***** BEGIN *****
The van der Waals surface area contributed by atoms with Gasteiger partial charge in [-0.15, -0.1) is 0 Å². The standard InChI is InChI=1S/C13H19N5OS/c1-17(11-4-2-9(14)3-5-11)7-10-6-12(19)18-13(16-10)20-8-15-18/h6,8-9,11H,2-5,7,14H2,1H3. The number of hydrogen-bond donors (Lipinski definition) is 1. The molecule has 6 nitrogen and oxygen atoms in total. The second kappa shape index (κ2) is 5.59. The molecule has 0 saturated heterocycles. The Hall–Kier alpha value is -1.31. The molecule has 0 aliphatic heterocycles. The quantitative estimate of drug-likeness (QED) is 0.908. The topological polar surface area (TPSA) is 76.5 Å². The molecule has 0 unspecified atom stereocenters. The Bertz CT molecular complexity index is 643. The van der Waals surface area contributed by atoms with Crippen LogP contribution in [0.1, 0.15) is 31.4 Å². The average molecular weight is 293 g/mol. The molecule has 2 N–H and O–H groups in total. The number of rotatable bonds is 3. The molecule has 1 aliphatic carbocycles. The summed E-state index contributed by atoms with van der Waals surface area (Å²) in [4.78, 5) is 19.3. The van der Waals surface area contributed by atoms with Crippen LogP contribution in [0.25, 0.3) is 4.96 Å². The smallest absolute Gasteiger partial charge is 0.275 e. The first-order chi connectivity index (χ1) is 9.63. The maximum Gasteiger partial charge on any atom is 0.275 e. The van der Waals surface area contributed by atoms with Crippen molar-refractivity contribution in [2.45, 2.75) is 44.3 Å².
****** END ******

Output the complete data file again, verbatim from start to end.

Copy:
The van der Waals surface area contributed by atoms with Gasteiger partial charge in [-0.15, -0.1) is 0 Å². The standard InChI is InChI=1S/C13H19N5OS/c1-17(11-4-2-9(14)3-5-11)7-10-6-12(19)18-13(16-10)20-8-15-18/h6,8-9,11H,2-5,7,14H2,1H3. The number of hydrogen-bond donors (Lipinski definition) is 1. The molecule has 6 nitrogen and oxygen atoms in total. The second kappa shape index (κ2) is 5.59. The molecule has 0 saturated heterocycles. The Hall–Kier alpha value is -1.31. The molecule has 0 aliphatic heterocycles. The quantitative estimate of drug-likeness (QED) is 0.908. The topological polar surface area (TPSA) is 76.5 Å². The molecule has 0 unspecified atom stereocenters. The Bertz CT molecular complexity index is 643. The van der Waals surface area contributed by atoms with Crippen LogP contribution in [0.1, 0.15) is 31.4 Å². The average molecular weight is 293 g/mol. The molecule has 2 N–H and O–H groups in total. The number of rotatable bonds is 3. The molecule has 1 aliphatic carbocycles. The summed E-state index contributed by atoms with van der Waals surface area (Å²) in [4.78, 5) is 19.3. The van der Waals surface area contributed by atoms with Crippen LogP contribution in [0.25, 0.3) is 4.96 Å². The smallest absolute Gasteiger partial charge is 0.275 e. The first-order chi connectivity index (χ1) is 9.63. The maximum Gasteiger partial charge on any atom is 0.275 e. The van der Waals surface area contributed by atoms with Crippen molar-refractivity contribution in [2.45, 2.75) is 44.3 Å².